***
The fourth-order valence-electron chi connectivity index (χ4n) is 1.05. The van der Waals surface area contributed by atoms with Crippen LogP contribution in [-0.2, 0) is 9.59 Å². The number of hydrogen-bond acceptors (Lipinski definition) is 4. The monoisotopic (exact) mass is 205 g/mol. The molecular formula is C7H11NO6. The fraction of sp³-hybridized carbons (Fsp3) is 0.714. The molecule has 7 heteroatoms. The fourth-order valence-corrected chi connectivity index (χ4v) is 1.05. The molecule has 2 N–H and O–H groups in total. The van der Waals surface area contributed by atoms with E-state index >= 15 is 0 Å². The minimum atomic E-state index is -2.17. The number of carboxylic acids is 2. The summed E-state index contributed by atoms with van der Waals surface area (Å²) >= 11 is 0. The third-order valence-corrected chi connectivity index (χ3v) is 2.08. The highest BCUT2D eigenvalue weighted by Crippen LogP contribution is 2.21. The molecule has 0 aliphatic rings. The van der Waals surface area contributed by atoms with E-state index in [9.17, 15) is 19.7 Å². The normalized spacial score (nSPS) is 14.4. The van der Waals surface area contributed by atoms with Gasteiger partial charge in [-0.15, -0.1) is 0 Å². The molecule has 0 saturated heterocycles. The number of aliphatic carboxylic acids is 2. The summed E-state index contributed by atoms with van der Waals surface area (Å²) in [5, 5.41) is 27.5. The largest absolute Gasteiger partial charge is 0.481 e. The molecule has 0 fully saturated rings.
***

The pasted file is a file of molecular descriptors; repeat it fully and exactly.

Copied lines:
The fourth-order valence-electron chi connectivity index (χ4n) is 1.05. The van der Waals surface area contributed by atoms with Crippen LogP contribution in [-0.2, 0) is 9.59 Å². The number of hydrogen-bond acceptors (Lipinski definition) is 4. The monoisotopic (exact) mass is 205 g/mol. The molecular formula is C7H11NO6. The fraction of sp³-hybridized carbons (Fsp3) is 0.714. The molecule has 7 heteroatoms. The fourth-order valence-corrected chi connectivity index (χ4v) is 1.05. The molecule has 2 N–H and O–H groups in total. The van der Waals surface area contributed by atoms with E-state index >= 15 is 0 Å². The minimum atomic E-state index is -2.17. The number of carboxylic acids is 2. The summed E-state index contributed by atoms with van der Waals surface area (Å²) >= 11 is 0. The third-order valence-corrected chi connectivity index (χ3v) is 2.08. The highest BCUT2D eigenvalue weighted by Crippen LogP contribution is 2.21. The molecule has 0 aliphatic rings. The van der Waals surface area contributed by atoms with E-state index in [9.17, 15) is 19.7 Å². The normalized spacial score (nSPS) is 14.4. The van der Waals surface area contributed by atoms with Gasteiger partial charge in [-0.15, -0.1) is 0 Å². The molecule has 0 saturated heterocycles. The number of aliphatic carboxylic acids is 2. The summed E-state index contributed by atoms with van der Waals surface area (Å²) in [5, 5.41) is 27.5. The largest absolute Gasteiger partial charge is 0.481 e. The molecule has 0 fully saturated rings.